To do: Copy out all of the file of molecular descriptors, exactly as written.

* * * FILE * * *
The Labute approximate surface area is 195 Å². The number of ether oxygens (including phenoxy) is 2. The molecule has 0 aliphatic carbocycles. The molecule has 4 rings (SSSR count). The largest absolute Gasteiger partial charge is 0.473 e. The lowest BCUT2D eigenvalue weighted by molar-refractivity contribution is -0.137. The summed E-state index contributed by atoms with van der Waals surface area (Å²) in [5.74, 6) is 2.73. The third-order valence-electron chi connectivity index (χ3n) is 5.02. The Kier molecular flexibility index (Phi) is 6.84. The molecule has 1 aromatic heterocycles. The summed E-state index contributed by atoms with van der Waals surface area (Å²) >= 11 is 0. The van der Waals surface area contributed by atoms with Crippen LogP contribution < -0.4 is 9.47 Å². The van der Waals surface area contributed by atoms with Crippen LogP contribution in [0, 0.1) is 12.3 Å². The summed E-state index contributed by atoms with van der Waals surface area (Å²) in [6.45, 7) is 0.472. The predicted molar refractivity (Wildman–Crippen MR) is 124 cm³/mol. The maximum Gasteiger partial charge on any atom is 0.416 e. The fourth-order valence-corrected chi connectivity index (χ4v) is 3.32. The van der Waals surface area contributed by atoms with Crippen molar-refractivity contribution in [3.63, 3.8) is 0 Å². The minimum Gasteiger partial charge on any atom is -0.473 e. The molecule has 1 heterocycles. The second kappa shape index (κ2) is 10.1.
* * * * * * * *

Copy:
The Labute approximate surface area is 195 Å². The number of ether oxygens (including phenoxy) is 2. The molecule has 0 aliphatic carbocycles. The molecule has 4 rings (SSSR count). The largest absolute Gasteiger partial charge is 0.473 e. The lowest BCUT2D eigenvalue weighted by molar-refractivity contribution is -0.137. The summed E-state index contributed by atoms with van der Waals surface area (Å²) in [5.74, 6) is 2.73. The third-order valence-electron chi connectivity index (χ3n) is 5.02. The Kier molecular flexibility index (Phi) is 6.84. The molecule has 1 aromatic heterocycles. The summed E-state index contributed by atoms with van der Waals surface area (Å²) >= 11 is 0. The van der Waals surface area contributed by atoms with Crippen LogP contribution < -0.4 is 9.47 Å². The van der Waals surface area contributed by atoms with Crippen LogP contribution in [0, 0.1) is 12.3 Å². The summed E-state index contributed by atoms with van der Waals surface area (Å²) in [6.45, 7) is 0.472. The predicted molar refractivity (Wildman–Crippen MR) is 124 cm³/mol. The maximum Gasteiger partial charge on any atom is 0.416 e. The fourth-order valence-corrected chi connectivity index (χ4v) is 3.32. The van der Waals surface area contributed by atoms with Crippen molar-refractivity contribution in [3.63, 3.8) is 0 Å². The minimum Gasteiger partial charge on any atom is -0.473 e. The molecule has 1 heterocycles. The second kappa shape index (κ2) is 10.1.